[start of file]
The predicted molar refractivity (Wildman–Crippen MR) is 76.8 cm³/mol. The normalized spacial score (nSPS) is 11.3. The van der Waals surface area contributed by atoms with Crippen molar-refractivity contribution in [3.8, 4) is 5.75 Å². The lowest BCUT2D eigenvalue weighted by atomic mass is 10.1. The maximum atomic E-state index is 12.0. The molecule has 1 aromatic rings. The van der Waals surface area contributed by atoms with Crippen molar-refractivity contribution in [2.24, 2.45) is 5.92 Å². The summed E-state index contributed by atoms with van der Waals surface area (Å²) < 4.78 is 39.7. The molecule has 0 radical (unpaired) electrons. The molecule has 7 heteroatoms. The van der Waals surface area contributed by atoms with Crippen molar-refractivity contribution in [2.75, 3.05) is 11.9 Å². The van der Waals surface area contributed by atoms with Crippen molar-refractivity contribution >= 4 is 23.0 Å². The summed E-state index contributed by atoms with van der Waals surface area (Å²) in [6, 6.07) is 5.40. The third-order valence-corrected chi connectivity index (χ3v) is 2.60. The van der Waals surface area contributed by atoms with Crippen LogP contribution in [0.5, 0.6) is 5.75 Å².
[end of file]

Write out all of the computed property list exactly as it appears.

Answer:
The predicted molar refractivity (Wildman–Crippen MR) is 76.8 cm³/mol. The normalized spacial score (nSPS) is 11.3. The van der Waals surface area contributed by atoms with Crippen molar-refractivity contribution in [3.8, 4) is 5.75 Å². The lowest BCUT2D eigenvalue weighted by atomic mass is 10.1. The maximum atomic E-state index is 12.0. The molecule has 1 aromatic rings. The van der Waals surface area contributed by atoms with Crippen molar-refractivity contribution in [2.24, 2.45) is 5.92 Å². The summed E-state index contributed by atoms with van der Waals surface area (Å²) < 4.78 is 39.7. The molecule has 0 radical (unpaired) electrons. The molecule has 7 heteroatoms. The van der Waals surface area contributed by atoms with Crippen molar-refractivity contribution in [2.75, 3.05) is 11.9 Å². The van der Waals surface area contributed by atoms with Crippen molar-refractivity contribution >= 4 is 23.0 Å². The summed E-state index contributed by atoms with van der Waals surface area (Å²) in [6, 6.07) is 5.40. The third-order valence-corrected chi connectivity index (χ3v) is 2.60. The van der Waals surface area contributed by atoms with Crippen LogP contribution in [0.5, 0.6) is 5.75 Å².